In some of the classes this week we began with a cellular breathing visualisation. Everyone began lying prone on their mats (being face down supports the Parasympathetic Nervous System). I began talking them through the visualisation – first with awareness of natural breath movement, I then moved on to the story of how oxygen and nutrients in the blood circulate around the body via smaller and smaller blood vessels. Ultimately blood reaches the tiniest blood vessels – the capillaries – here fluid passes through the walls of the capillaries and thence to the cells. The fluid becomes cellular fluid.
Those in class then visualised the movement of fluid from around each cell, through the very intelligent cell wall, into the cell and out again, into the surrounding fluid – the interstitial fluid – a kind of sea that the cells are floating in. This is the process of cellular breathing. It is distinct from the breathing that happens through the filling and emptying of the lungs.
With practice, it’s possible to develop awareness to a degree of such exquisite sensitivity that the breathing of the cells can be sensed – as a vibration, or undulating rhythm or pulsation. It’s easier to sense the breathing of the cells with the assistance of someone’s hands to your body, someone who is also focusing on the breathing of the cells.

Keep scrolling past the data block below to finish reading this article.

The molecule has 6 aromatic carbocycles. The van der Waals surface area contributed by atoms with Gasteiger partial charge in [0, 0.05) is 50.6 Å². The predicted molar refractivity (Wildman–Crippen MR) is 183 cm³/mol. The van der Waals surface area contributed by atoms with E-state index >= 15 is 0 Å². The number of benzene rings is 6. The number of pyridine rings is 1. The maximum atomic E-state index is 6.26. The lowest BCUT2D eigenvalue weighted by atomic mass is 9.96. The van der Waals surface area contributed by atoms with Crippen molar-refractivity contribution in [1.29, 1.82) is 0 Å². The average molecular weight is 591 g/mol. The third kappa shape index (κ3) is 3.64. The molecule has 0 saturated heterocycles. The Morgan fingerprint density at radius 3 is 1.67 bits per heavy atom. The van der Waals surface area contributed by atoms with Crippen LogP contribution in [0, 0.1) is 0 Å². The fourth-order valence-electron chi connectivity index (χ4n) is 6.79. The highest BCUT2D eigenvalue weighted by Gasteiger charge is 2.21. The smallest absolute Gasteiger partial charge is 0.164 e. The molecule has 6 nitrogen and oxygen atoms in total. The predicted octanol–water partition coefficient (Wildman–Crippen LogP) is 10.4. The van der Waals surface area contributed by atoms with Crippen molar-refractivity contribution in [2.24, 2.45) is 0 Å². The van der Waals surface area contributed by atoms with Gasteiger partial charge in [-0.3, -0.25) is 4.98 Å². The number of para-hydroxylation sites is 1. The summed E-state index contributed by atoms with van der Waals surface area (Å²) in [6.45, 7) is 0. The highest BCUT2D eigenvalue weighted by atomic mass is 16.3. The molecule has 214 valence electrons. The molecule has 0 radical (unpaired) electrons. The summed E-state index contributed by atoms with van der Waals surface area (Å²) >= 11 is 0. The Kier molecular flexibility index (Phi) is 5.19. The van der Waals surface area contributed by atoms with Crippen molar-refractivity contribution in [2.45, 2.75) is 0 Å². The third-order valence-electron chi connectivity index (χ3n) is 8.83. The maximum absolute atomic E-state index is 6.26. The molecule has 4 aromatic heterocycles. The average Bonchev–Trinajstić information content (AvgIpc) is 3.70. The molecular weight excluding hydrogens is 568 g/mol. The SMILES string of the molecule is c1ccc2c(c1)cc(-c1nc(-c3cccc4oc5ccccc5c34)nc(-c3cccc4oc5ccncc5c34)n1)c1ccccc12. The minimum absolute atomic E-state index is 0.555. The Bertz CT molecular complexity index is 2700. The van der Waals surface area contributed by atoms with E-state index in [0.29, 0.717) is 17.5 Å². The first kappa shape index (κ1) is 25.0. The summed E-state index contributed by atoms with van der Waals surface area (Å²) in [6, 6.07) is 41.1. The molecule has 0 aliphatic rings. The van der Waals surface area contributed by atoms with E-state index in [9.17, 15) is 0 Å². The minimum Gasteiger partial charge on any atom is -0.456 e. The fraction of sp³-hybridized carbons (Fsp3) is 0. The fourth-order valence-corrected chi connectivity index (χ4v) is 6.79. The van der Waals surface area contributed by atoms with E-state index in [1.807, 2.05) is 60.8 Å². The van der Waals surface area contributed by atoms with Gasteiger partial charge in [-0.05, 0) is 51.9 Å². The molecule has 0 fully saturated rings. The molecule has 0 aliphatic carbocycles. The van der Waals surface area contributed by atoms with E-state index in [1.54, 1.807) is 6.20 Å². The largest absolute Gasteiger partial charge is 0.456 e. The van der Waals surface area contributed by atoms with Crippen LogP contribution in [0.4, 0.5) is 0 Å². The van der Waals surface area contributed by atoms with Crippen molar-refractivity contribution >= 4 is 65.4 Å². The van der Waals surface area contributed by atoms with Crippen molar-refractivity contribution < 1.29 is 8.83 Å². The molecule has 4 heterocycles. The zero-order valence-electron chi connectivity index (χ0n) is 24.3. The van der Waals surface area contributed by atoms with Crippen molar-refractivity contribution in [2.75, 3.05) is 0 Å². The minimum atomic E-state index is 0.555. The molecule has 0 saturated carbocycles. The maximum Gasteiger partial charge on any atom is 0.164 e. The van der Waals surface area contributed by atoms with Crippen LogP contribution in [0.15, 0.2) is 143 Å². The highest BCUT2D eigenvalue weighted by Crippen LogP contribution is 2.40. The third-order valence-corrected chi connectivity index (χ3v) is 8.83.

The ‘mind’ of the cells is meditative with qualities of being-ness, absolute rest and presence – where there’s nothing to do and nowhere to go. Focusing on the breathing of the cells can be a soothing way to begin yoga practice when the day has been filled with lots of busy ‘doing’. It’s also a way of affirming our essential selves – harking back to when our existence began as fusion of cells and then cells dividing and dividing.
Doug Mackenzie in ‘Exploring Body-Mind Centering’ says “…we discover yogic principles in our own language through Body-Mind Centering (BMC). We begin by approaching a state of awareness of respiration, both lung or external respiration and cellular or internal respiration. Here we feel life force; breathing and moving are two partners in one inner dance.”
Some suggestions for music that can help you get into the mind state of cellular breathing: ‘Spiegel im Spiegel’ by Arvo Part, ‘Into the Dawn’ by Accadia.
Cellular Breathing is fundamental to healing approaches that I studied on Integrative Bodywork and Movement Therapy Training with Linda Hartley. I’ve also practised cellular breathing during workshops with Katy Dymoke of Touchdown Dance and Embody-Move, and with Yoga Teacher Donna Farhi.
Donna also has a fun approach to the cells – on a training many years ago in Vancouver we sang a song that went something like this (to a jaunty tune):
“Every little cell in my body is happy
Every little cell in my body is glad
I’m so happy, I’m not sad
Every little cell in my body is glad”